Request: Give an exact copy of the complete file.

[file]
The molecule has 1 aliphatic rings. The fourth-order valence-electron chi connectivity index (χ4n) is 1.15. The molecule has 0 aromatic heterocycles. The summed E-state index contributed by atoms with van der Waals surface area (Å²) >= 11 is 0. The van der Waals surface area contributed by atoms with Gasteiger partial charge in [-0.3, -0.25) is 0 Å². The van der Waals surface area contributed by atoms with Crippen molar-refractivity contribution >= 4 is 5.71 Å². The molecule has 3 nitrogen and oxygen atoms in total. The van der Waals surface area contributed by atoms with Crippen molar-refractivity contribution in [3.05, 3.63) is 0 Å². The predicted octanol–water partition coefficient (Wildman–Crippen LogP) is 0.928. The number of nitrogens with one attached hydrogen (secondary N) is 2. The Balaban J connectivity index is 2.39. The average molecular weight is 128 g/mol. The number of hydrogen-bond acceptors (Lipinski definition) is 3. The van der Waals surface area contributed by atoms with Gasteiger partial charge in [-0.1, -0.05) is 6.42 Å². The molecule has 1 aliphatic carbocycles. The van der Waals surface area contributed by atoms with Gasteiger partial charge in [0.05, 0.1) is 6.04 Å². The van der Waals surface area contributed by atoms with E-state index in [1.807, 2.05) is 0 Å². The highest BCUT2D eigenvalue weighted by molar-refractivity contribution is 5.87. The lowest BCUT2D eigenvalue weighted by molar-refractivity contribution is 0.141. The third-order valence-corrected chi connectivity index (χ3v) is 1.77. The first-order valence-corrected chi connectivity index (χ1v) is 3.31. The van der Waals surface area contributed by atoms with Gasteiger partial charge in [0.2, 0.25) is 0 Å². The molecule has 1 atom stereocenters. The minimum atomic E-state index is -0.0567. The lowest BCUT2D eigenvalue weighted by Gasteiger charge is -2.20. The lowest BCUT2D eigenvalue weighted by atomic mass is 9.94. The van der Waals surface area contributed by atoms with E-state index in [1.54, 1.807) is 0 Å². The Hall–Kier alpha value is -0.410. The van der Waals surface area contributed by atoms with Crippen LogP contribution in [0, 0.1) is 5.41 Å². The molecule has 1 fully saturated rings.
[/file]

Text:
The molecule has 1 aliphatic rings. The fourth-order valence-electron chi connectivity index (χ4n) is 1.15. The molecule has 0 aromatic heterocycles. The summed E-state index contributed by atoms with van der Waals surface area (Å²) >= 11 is 0. The van der Waals surface area contributed by atoms with Gasteiger partial charge in [-0.3, -0.25) is 0 Å². The van der Waals surface area contributed by atoms with Crippen molar-refractivity contribution >= 4 is 5.71 Å². The molecule has 3 nitrogen and oxygen atoms in total. The van der Waals surface area contributed by atoms with Crippen molar-refractivity contribution in [3.05, 3.63) is 0 Å². The predicted octanol–water partition coefficient (Wildman–Crippen LogP) is 0.928. The number of nitrogens with one attached hydrogen (secondary N) is 2. The Balaban J connectivity index is 2.39. The average molecular weight is 128 g/mol. The number of hydrogen-bond acceptors (Lipinski definition) is 3. The van der Waals surface area contributed by atoms with Gasteiger partial charge in [-0.1, -0.05) is 6.42 Å². The molecule has 1 aliphatic carbocycles. The van der Waals surface area contributed by atoms with Gasteiger partial charge in [0.05, 0.1) is 6.04 Å². The van der Waals surface area contributed by atoms with E-state index in [1.807, 2.05) is 0 Å². The highest BCUT2D eigenvalue weighted by molar-refractivity contribution is 5.87. The lowest BCUT2D eigenvalue weighted by molar-refractivity contribution is 0.141. The third-order valence-corrected chi connectivity index (χ3v) is 1.77. The first-order valence-corrected chi connectivity index (χ1v) is 3.31. The van der Waals surface area contributed by atoms with Gasteiger partial charge in [0.2, 0.25) is 0 Å². The molecule has 1 atom stereocenters. The minimum atomic E-state index is -0.0567. The lowest BCUT2D eigenvalue weighted by Gasteiger charge is -2.20. The lowest BCUT2D eigenvalue weighted by atomic mass is 9.94. The van der Waals surface area contributed by atoms with E-state index in [1.54, 1.807) is 0 Å². The Hall–Kier alpha value is -0.410. The van der Waals surface area contributed by atoms with Crippen LogP contribution in [0, 0.1) is 5.41 Å². The molecule has 1 fully saturated rings.